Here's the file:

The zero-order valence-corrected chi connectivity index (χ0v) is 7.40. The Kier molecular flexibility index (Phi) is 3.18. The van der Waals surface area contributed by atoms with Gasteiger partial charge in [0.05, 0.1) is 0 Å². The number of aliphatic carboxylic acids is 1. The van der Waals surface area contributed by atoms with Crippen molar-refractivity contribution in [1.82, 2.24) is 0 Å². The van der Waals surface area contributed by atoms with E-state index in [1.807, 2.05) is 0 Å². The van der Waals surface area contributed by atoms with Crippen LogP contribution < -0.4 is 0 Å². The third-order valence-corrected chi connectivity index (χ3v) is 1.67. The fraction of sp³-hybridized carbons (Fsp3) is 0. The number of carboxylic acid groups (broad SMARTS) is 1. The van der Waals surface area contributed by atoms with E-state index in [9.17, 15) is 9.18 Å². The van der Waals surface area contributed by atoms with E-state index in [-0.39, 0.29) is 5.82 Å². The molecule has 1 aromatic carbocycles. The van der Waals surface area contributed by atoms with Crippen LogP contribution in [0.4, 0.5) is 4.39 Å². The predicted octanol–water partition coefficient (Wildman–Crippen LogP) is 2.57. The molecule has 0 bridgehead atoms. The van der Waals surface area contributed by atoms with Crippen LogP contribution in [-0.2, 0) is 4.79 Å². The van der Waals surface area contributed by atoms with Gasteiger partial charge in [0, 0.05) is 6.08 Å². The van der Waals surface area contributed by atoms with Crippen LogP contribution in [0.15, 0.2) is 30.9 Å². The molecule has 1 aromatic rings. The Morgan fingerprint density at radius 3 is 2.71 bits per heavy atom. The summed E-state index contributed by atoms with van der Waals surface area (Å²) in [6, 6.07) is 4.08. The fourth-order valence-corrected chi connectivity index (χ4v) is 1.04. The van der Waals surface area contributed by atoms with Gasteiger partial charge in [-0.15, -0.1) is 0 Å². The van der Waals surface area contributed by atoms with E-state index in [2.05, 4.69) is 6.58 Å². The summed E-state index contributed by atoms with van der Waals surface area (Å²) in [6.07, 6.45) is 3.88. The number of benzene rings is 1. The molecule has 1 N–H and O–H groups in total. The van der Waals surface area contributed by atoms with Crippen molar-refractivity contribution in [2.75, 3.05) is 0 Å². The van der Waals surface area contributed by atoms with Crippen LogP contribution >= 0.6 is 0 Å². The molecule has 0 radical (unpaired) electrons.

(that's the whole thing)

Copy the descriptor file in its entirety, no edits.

The zero-order valence-corrected chi connectivity index (χ0v) is 7.40. The Kier molecular flexibility index (Phi) is 3.18. The van der Waals surface area contributed by atoms with Gasteiger partial charge in [0.05, 0.1) is 0 Å². The number of aliphatic carboxylic acids is 1. The van der Waals surface area contributed by atoms with Crippen molar-refractivity contribution in [1.82, 2.24) is 0 Å². The van der Waals surface area contributed by atoms with E-state index in [1.807, 2.05) is 0 Å². The van der Waals surface area contributed by atoms with Crippen LogP contribution < -0.4 is 0 Å². The third-order valence-corrected chi connectivity index (χ3v) is 1.67. The fraction of sp³-hybridized carbons (Fsp3) is 0. The number of carboxylic acid groups (broad SMARTS) is 1. The van der Waals surface area contributed by atoms with E-state index in [9.17, 15) is 9.18 Å². The van der Waals surface area contributed by atoms with E-state index in [-0.39, 0.29) is 5.82 Å². The molecule has 1 aromatic carbocycles. The van der Waals surface area contributed by atoms with Crippen LogP contribution in [0.4, 0.5) is 4.39 Å². The predicted octanol–water partition coefficient (Wildman–Crippen LogP) is 2.57. The molecule has 0 bridgehead atoms. The van der Waals surface area contributed by atoms with Crippen LogP contribution in [-0.2, 0) is 4.79 Å². The van der Waals surface area contributed by atoms with Gasteiger partial charge in [0, 0.05) is 6.08 Å². The van der Waals surface area contributed by atoms with Crippen LogP contribution in [0.15, 0.2) is 30.9 Å². The molecule has 1 aromatic rings. The Morgan fingerprint density at radius 3 is 2.71 bits per heavy atom. The summed E-state index contributed by atoms with van der Waals surface area (Å²) in [6, 6.07) is 4.08. The fourth-order valence-corrected chi connectivity index (χ4v) is 1.04. The van der Waals surface area contributed by atoms with Gasteiger partial charge in [-0.15, -0.1) is 0 Å². The van der Waals surface area contributed by atoms with E-state index in [2.05, 4.69) is 6.58 Å². The summed E-state index contributed by atoms with van der Waals surface area (Å²) in [6.07, 6.45) is 3.88. The number of benzene rings is 1. The molecule has 1 N–H and O–H groups in total. The van der Waals surface area contributed by atoms with Crippen molar-refractivity contribution in [2.75, 3.05) is 0 Å². The van der Waals surface area contributed by atoms with Crippen LogP contribution >= 0.6 is 0 Å². The molecule has 0 radical (unpaired) electrons.